Incentivised pay ensures that the amount an individual earns is relative to his or her results, profit, or performance. Short-term schemes, like bonuses and commission, motivate employees to hit or exceed targets while longer schemes, such as profit sharing, help to generate in the employee an interest in the success of the company.
Firms that fail to get on board with these productivity practices will likely find themselves unable to compete with the more tech-savvy businesses, and risk losing their best employees to competitors offering more recognition for individual performance.
Executive pay fell last year but top bosses will still have made more money in three days than the typical worker earns in a year, new figures reveal.
The mean pay of chief executives in FTSE 100 companies fell by a fifth from £5.4 million to £4.5 million – 120 times more than an average full-time worker, a slight drop on the ratio of 122-1 in the previous year.
The High Pay Centre think tank and the Chartered Institute of Personnel and Development (CIPD) said there had been “modest” restraint by company boards but the pay gap between the top and average workers remained wide.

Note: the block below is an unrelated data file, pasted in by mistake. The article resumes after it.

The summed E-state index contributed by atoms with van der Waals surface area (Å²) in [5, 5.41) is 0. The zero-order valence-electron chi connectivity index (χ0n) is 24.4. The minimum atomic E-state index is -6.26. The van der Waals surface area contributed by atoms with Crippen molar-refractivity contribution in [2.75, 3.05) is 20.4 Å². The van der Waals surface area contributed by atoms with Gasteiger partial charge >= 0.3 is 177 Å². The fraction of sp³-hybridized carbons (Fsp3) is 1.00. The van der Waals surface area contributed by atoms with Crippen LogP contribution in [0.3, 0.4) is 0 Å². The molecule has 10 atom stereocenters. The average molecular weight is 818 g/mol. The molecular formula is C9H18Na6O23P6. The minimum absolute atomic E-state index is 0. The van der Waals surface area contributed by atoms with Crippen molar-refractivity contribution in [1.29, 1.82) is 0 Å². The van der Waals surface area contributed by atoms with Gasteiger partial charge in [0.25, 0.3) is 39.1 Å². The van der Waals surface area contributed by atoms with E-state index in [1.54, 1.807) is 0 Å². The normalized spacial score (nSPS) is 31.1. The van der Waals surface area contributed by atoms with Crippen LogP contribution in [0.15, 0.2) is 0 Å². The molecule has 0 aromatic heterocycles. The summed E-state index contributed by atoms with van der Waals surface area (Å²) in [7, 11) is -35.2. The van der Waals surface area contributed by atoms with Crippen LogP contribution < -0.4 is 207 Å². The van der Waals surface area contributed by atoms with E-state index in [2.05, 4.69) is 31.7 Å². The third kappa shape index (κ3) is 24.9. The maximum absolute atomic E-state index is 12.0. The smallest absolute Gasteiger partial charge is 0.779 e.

All listed companies will have to publish the pay ratio between bosses and workers under new corporate governance reforms this year.
While it was encouraging to see a tiny amount of restraint on pay at the top of some FTSE 100 companies last year, there are still grossly excessive and unjustifiable gaps between the top and the rest of the workforce. Publishing pay ratios will force boards to acknowledge these gaps.
The drop in pay in the last year is welcomed but will have largely been driven by the Prime Minister’s proposed crackdown on boardroom excess.
It is crucial that the Government keeps high pay and corporate governance reform high on its agenda, but we also need business, shareholders and remuneration committees to do their part and challenge excessive pay. We need a radical rethink on how and why we reward chief executives, taking into account a much more balanced scorecard of success beyond financial outcomes and looking more broadly at areas like people management.